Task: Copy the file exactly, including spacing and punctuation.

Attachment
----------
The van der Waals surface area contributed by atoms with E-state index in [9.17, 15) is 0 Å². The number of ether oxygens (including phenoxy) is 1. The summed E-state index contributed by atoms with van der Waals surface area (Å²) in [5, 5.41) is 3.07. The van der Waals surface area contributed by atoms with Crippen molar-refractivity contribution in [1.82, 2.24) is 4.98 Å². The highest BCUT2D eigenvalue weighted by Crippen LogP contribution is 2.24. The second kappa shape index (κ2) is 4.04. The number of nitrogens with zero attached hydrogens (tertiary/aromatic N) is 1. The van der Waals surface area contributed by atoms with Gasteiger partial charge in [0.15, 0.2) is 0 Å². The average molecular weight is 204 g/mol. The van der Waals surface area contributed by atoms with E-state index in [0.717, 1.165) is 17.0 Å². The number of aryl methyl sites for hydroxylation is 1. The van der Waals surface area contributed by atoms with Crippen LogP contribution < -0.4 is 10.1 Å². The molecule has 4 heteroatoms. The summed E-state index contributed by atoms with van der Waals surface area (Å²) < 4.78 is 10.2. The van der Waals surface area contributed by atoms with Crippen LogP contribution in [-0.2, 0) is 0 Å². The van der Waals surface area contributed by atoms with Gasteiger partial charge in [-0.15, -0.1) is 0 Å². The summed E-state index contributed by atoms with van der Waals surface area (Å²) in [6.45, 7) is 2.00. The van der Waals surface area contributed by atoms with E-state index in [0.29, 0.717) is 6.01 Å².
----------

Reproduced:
The van der Waals surface area contributed by atoms with E-state index in [9.17, 15) is 0 Å². The number of ether oxygens (including phenoxy) is 1. The summed E-state index contributed by atoms with van der Waals surface area (Å²) in [5, 5.41) is 3.07. The van der Waals surface area contributed by atoms with Crippen molar-refractivity contribution in [1.82, 2.24) is 4.98 Å². The highest BCUT2D eigenvalue weighted by Crippen LogP contribution is 2.24. The second kappa shape index (κ2) is 4.04. The number of nitrogens with zero attached hydrogens (tertiary/aromatic N) is 1. The van der Waals surface area contributed by atoms with Gasteiger partial charge in [0.15, 0.2) is 0 Å². The average molecular weight is 204 g/mol. The van der Waals surface area contributed by atoms with E-state index in [0.717, 1.165) is 17.0 Å². The number of aryl methyl sites for hydroxylation is 1. The van der Waals surface area contributed by atoms with Crippen LogP contribution < -0.4 is 10.1 Å². The molecule has 4 heteroatoms. The summed E-state index contributed by atoms with van der Waals surface area (Å²) < 4.78 is 10.2. The van der Waals surface area contributed by atoms with Crippen LogP contribution in [-0.2, 0) is 0 Å². The van der Waals surface area contributed by atoms with Gasteiger partial charge in [-0.15, -0.1) is 0 Å². The summed E-state index contributed by atoms with van der Waals surface area (Å²) in [6.45, 7) is 2.00. The van der Waals surface area contributed by atoms with E-state index in [0.29, 0.717) is 6.01 Å².